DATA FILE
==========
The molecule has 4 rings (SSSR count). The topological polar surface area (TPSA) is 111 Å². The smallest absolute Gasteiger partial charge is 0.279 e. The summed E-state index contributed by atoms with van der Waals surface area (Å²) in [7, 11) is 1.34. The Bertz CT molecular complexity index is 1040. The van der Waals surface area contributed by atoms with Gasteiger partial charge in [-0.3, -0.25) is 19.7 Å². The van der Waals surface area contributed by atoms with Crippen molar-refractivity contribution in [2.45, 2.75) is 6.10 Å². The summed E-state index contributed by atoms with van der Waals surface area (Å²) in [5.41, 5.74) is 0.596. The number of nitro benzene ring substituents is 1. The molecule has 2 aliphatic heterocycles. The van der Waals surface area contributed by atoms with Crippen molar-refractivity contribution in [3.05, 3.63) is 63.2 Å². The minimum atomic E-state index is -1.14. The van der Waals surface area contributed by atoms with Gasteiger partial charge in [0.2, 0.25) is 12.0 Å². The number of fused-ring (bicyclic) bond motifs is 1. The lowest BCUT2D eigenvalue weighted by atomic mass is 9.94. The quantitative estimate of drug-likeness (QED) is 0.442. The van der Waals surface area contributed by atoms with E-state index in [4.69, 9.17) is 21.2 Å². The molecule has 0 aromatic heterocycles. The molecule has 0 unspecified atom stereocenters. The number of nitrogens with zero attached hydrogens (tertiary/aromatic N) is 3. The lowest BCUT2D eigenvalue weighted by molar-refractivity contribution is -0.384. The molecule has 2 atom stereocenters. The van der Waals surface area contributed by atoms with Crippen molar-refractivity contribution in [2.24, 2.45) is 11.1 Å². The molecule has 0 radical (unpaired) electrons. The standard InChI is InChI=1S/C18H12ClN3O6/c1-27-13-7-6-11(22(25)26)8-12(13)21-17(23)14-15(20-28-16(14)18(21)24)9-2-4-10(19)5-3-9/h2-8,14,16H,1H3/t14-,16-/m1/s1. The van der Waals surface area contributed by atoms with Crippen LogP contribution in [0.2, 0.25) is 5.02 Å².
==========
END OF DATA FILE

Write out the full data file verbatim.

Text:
The molecule has 4 rings (SSSR count). The topological polar surface area (TPSA) is 111 Å². The smallest absolute Gasteiger partial charge is 0.279 e. The summed E-state index contributed by atoms with van der Waals surface area (Å²) in [7, 11) is 1.34. The Bertz CT molecular complexity index is 1040. The van der Waals surface area contributed by atoms with Gasteiger partial charge in [-0.3, -0.25) is 19.7 Å². The van der Waals surface area contributed by atoms with Crippen molar-refractivity contribution in [2.45, 2.75) is 6.10 Å². The summed E-state index contributed by atoms with van der Waals surface area (Å²) in [5.41, 5.74) is 0.596. The number of nitro benzene ring substituents is 1. The molecule has 2 aliphatic heterocycles. The van der Waals surface area contributed by atoms with Crippen molar-refractivity contribution in [3.05, 3.63) is 63.2 Å². The minimum atomic E-state index is -1.14. The van der Waals surface area contributed by atoms with Gasteiger partial charge in [0.2, 0.25) is 12.0 Å². The number of fused-ring (bicyclic) bond motifs is 1. The lowest BCUT2D eigenvalue weighted by atomic mass is 9.94. The quantitative estimate of drug-likeness (QED) is 0.442. The van der Waals surface area contributed by atoms with E-state index in [4.69, 9.17) is 21.2 Å². The molecule has 0 aromatic heterocycles. The molecule has 0 unspecified atom stereocenters. The number of nitrogens with zero attached hydrogens (tertiary/aromatic N) is 3. The lowest BCUT2D eigenvalue weighted by molar-refractivity contribution is -0.384. The molecule has 2 atom stereocenters. The van der Waals surface area contributed by atoms with Crippen molar-refractivity contribution in [2.24, 2.45) is 11.1 Å². The molecule has 0 radical (unpaired) electrons. The standard InChI is InChI=1S/C18H12ClN3O6/c1-27-13-7-6-11(22(25)26)8-12(13)21-17(23)14-15(20-28-16(14)18(21)24)9-2-4-10(19)5-3-9/h2-8,14,16H,1H3/t14-,16-/m1/s1. The van der Waals surface area contributed by atoms with Crippen LogP contribution in [0.2, 0.25) is 5.02 Å².